July 17, 2015

Jenkins - Getting Jenkins Cloud Ready - Part 1

Jenkins is a continuous integration tool for software development. You can define jobs, integration and deployment and schedule their execution. It's one of the most important tools in software development. The developer does not have to wait for a feedback but will be informed with detailed infos on how his new feature has fared inside the environments.

Jenkins tend to get bulky in time. Projects have to set up their unique demands, e.g. software versions and installations (Java 6-8, Tomcat, JBoss, Websphere).  As a result, a master-slave setup can ease the complexity of setting up Jenkins but setting up the master-slave environment itself remains.

The perfect solution is the cloud where you can setup any complex environment with containers and setup templates. Especially the Google Compute Engine looks interesting as you pay for use and you do not have any setup costs.

Therefore, I aim to define a setup template for cloud deployment and then explode my setup into the cloud. Which means setting up a secure Jenkins master with a scalable amount of build slaves. This will enable teams to setup a build environment per project rather than per team or company. The setup can be deployed and removed on demand and enable indefinite staging environments for software development.

The first step is building the appropriate cloud container using Docker. Docker is a container framework where you setup applications inside a linux container and being able to fire it up in any cloud environment. Jenkins is by its history an on-premise solution and setup is usually done by hand. A Jenkins instance is not by default able for deploy-and-use inside the cloud. Appropriate means:

  • The container must include a ready-to-use Jenkins.
  • The container must have a default security setup.
  • The container must accept slave connections.
  • The container must support backup & restore.

In my Github repository and project blacklabelops/jenkins I implemented a cloud-ready Jenkins master inside a Docker container. The project has elaborate documentation, feel free to roam and try it out. Managing Jenkins inside Docker required the following steps:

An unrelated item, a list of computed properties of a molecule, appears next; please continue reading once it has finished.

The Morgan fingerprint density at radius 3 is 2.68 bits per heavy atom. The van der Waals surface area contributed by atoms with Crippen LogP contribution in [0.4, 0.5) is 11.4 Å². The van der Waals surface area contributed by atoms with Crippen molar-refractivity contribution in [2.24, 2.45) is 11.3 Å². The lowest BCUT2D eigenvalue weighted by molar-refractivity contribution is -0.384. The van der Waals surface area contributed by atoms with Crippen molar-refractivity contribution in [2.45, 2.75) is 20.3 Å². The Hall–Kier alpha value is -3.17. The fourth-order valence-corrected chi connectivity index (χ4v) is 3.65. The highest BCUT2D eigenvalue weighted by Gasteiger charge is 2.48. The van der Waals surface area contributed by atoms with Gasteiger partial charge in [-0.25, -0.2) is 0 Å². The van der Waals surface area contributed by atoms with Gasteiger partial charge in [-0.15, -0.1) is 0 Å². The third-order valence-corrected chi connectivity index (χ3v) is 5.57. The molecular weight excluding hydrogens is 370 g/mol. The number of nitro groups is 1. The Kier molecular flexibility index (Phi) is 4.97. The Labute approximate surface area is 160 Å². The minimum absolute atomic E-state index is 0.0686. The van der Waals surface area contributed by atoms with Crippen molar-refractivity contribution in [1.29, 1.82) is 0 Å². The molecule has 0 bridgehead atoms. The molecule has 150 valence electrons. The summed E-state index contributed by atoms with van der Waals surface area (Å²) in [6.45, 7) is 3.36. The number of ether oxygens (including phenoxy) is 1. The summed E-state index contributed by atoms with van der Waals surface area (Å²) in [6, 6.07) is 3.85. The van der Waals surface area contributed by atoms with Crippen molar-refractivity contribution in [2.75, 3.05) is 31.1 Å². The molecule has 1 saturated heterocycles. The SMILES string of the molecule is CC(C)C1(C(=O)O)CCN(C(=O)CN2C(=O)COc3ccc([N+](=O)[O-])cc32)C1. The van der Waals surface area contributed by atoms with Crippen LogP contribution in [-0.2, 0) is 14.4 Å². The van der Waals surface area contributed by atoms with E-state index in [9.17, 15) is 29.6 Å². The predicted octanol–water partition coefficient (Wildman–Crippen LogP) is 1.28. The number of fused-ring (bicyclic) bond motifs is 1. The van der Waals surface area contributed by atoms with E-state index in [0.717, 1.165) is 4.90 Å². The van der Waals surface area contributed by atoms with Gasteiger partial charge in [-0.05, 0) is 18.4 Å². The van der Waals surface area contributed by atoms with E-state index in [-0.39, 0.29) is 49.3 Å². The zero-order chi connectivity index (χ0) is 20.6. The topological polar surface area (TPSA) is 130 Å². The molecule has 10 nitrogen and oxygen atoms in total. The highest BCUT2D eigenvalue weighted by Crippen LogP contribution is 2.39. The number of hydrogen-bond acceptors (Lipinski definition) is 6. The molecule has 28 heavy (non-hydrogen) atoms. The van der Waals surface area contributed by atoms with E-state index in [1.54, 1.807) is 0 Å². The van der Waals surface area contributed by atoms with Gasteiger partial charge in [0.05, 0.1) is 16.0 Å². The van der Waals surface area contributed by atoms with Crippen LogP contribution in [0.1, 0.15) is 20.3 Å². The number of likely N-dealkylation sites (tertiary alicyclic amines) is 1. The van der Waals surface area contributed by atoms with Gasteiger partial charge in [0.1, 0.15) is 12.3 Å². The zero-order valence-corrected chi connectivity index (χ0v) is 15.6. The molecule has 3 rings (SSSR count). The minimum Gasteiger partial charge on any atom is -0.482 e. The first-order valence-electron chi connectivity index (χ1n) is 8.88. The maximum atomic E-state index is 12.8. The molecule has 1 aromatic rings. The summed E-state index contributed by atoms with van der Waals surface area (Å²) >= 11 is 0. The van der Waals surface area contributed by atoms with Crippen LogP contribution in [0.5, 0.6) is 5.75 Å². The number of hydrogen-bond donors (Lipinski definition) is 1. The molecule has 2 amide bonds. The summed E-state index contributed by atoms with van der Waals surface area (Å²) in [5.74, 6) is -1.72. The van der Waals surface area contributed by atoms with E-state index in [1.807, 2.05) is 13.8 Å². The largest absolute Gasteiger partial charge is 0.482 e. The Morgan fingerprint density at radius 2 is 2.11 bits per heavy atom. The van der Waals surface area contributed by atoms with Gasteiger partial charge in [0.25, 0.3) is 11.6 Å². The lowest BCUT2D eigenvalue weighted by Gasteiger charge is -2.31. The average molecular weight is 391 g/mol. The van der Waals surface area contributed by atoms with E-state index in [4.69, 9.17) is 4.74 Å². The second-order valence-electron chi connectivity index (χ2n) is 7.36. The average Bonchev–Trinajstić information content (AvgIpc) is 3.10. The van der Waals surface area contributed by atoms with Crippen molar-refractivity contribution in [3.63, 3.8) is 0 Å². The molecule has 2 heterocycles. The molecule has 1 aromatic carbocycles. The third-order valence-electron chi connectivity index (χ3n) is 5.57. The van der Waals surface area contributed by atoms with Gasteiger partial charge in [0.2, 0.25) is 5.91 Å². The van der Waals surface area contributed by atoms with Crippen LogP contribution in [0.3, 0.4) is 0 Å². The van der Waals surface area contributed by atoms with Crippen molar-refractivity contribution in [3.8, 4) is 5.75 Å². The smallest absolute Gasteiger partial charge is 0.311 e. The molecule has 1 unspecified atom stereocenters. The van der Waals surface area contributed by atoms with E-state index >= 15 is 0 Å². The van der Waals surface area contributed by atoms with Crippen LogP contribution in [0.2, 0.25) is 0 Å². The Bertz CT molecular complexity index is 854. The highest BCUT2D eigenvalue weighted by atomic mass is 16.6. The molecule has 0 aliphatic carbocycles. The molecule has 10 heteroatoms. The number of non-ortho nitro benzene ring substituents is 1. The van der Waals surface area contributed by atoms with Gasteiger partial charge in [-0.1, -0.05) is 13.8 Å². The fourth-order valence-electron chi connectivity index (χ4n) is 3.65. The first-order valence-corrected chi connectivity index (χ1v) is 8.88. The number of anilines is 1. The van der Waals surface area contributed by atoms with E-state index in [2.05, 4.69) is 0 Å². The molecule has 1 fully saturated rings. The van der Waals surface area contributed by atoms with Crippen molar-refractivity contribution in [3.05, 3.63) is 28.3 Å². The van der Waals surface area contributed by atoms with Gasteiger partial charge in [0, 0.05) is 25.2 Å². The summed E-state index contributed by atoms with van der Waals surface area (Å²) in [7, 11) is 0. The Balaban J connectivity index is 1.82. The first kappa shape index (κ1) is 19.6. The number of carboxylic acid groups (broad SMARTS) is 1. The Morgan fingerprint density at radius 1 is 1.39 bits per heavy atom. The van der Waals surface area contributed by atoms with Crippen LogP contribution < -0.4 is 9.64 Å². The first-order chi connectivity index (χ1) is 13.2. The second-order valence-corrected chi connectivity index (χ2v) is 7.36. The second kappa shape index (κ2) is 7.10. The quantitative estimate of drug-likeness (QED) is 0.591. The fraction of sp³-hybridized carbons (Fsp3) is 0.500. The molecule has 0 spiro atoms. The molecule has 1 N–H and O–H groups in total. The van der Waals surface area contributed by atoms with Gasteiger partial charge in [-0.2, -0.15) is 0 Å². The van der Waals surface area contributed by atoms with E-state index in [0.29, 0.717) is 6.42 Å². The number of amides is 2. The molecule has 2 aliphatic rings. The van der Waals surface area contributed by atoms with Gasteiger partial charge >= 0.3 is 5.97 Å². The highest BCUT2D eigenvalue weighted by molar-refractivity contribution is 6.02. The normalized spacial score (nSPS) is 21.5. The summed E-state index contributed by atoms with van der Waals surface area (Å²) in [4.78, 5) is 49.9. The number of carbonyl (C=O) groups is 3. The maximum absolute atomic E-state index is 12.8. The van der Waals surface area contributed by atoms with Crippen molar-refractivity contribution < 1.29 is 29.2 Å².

1. Setting up a Dockerfile that installs Jenkins, Java and required software packages.
  2. Extending the Dockerfile by configuring Jenkins to use my pre-defined Docker Volume for persisting its settings and using it as the default workfolder.
  3. As a result I could write bash scripts in order to backup & restore the Docker Volume. Now I was able to resume my immutable container in any state.
  4. Define environment variables to be able to configure my container for specific use cases. Being able to control security setup, ports for slave connection and plugin installations.
  5. Environment variables are interpreted at startup and they use the docker-entrypoint script for applying their intend. The script itself is hooked inside the Dockerfile.
  6. Implementing several Groovy Scripts to execute the settings inside Jenkins, e.g. settings for security and the java virtual machine. Blacklabelops Groovy Scripts.
The container is build and deployed by the public Docker registry Docker Hub and checked by Continuous Integration by Circle-CI. Docker Hub and Circle-CI are free for public Github Repositories. You can always check my repository for the current state of my project as build badges provide a good overview of my implementation state.

Dockerhub Build Badge: 
Circle-CI Build Badge:

Dockerhub Info Badge:

This is now my cloud-ready Jenkins! I have already over 600 downloads, several clones of my repository and first positive feedback. Feel free to try! I would be happy to get some stars and comments on my Github and Dockerhub repositories!

The next article will be about deploying this container inside the Google Container Engine and I will have a look at the costs of its execution. Also I will have an article about securing Jenkins on the network layer with https. Last article will be about deploying and scale slaves in addition to Jenkins. Stay tuned!

Interesting? I also have a Jira cloud container! blacklabelops/jira